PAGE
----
Furniture Disposal Auckland – Cutting Down on Furniture and Other Clutter with a Smaller Home

Furniture Disposal Auckland  – Reducing Clutter with A Smaller Home

You may at have found yourself wondering, in the middle of clearing out an overladen wardrobe or cupboard, how so much junk could possibly have accumulated in your home. And while we all know that part of the answer lies in our natural tendency to hoard and have trouble getting rid of things, this tendency has probably only been made worse by a relatively recent change to lifestyles, namely, bigger houses.

Commercial waste piled waiting for collection.

In larger western countries such as the US, it’s been well-documented that houses are growing larger. According to one advocate of smaller homes, Michelle Schroeder-Gardner  back in the 1950s, the average house covered an area of 900 square feet. Today, this average has grown by more than two and half times, to 2600 square feet. Larger homes provide space and luxury, but they also afford us more opportunities to collect excess furniture and other possessions which may well turn into later hassle. And of course, as things stand property is becoming increasingly unaffordable in Auckland, and is even more exorbitant in other parts of the world.

Minimalists and other advocates for simpler living have pointed to downsizing as a way of both forcing us to live with less clutter and reduce the cost of housing. As Michelle points out, “Having an extra room doesn’t mean you have to fill it with furniture, but it’s really hard not to.” A smaller space, on the other hand, forces one to put away things one isn’t using, and puts a check on acquiring more possessions that aren’t needed.

Living in a smaller space makes storing what possessions are needed more tricky, but it can also help one to develop more innovative and efficient storage solutions. One recommendation from freelance writer Jack Frey is to add storage spaces to ceilings or stairs, or simply to utilise existing space more effectively by storing possessions under the bed and taking advantage of closet space to store more than clothes. The ease of “digitizing documents” also frees up space that might once have gone to filing cabinets and folders.

In cities with truly astronomical real estate prices, such as New York and San Francisco, changing from a 2 bedroom to a single bedroom apartment can lower monthly expenses by around $1000 per month. Even if you happen to be lucky enough to live in an area where space is cheap, Michelle points out that simply having a larger home can cost more at every stage. A bigger house, of course, means a larger space to provide with heating, power, and water. It will also cost you more over time because there is more of everything, from kitchen countertops and flooring through to the paint on the walls, which needs to be bought and maintained. If the size of a property stretches your budget to the point of forcing you to use lower quality materials, you could end paying more in the long run for repair and replacement. All of these savings have an eco-friendly dimension as well, because they result in the use of fewer resources.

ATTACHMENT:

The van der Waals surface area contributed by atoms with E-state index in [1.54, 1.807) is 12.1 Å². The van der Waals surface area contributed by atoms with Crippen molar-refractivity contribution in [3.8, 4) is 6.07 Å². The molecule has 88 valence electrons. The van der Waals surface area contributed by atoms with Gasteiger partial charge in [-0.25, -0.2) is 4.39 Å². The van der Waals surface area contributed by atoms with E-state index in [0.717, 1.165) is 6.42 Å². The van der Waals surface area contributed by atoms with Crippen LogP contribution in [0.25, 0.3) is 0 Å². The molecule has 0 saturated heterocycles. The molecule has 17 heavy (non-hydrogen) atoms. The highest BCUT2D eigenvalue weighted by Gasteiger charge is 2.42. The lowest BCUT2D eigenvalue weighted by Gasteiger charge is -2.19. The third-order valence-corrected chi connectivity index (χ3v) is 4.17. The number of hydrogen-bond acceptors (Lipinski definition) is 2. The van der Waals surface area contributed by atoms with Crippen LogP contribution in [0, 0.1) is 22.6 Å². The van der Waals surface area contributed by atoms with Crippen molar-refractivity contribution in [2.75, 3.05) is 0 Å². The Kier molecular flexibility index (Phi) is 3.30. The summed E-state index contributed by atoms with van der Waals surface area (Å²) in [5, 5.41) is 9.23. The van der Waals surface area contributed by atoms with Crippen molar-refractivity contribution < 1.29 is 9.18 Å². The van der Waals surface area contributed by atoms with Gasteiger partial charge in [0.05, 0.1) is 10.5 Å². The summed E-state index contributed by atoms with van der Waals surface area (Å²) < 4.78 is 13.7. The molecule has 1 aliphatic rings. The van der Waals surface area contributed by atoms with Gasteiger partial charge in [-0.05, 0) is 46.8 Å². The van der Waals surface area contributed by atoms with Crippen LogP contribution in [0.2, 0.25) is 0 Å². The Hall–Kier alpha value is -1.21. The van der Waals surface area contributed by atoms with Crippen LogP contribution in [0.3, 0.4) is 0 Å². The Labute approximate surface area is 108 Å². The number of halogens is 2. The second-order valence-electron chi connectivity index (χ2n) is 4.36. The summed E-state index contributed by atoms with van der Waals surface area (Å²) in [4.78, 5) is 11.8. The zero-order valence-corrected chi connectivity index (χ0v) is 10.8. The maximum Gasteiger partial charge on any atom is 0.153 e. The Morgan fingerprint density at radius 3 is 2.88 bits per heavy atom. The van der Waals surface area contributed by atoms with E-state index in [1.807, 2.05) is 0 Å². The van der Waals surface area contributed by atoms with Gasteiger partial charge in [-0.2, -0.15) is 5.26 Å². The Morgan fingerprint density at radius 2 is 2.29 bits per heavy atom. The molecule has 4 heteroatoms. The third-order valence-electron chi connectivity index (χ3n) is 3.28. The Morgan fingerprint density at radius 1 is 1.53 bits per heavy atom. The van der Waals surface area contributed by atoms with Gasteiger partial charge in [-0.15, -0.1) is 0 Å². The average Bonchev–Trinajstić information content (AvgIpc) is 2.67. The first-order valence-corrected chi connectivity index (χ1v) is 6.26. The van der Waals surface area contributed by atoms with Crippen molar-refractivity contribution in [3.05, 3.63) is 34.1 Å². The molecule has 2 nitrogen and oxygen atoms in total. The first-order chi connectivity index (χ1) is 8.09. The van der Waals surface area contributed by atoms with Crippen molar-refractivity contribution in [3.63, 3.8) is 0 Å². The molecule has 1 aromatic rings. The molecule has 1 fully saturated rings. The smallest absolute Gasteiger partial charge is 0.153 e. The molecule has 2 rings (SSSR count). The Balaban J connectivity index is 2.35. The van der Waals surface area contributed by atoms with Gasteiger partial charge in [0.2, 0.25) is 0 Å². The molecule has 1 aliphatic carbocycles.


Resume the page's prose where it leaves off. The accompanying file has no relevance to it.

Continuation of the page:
Downsizing has probably been taken to its furthest extreme by the Tiny House Movement, a movement arguing for simplified living in smaller homes. Tiny houses are homes which are usually miniscule enough to have wheels or trailer attached and be moved from location to location. Once built, their residents are able to live cheaper by avoiding the costs of both owning land and paying rent on a property.

As house prices rise, the movement has been embraced by some in NZ. An Auckland musician and actor, Bryce Langston, spent around three years and approximately $70,000 creating his own mobile tiny house, allowing him to avoid renting while owning a home mortgage-free. Other people who have tested the tiny house lifestyle in New Zealand include Ness and Jess Ortiz, who built a home on wheels measuring just 8 by 2.5m. According to Ness, many people considering living in a tiny house worry about being able to find a patch of land to dwell on, but opportunities are numerous and range from owners of large lifestyle blocks who wouldn’t mind a bit of extra income to older people who feel more comfortable or secure having someone else staying nearby on their property.

Although the tiny house movement is undeniably liberating for some, it involves a pretty dramatic lifestyle change and probably isn’t for everyone. That said, it does give us an idea of how much potential we have to change our lifestyle through downsizing and simplifying, and the lower cost of living and greater degree of freedom which this could offer us.  Before the downsizing can happen, however, there has to be a declutter, and this is where Junk2Go come in. If you are thinking about downsizing but need some help with furniture or other junk removal, then give Junk2Go a call on 0800 586 534 today.

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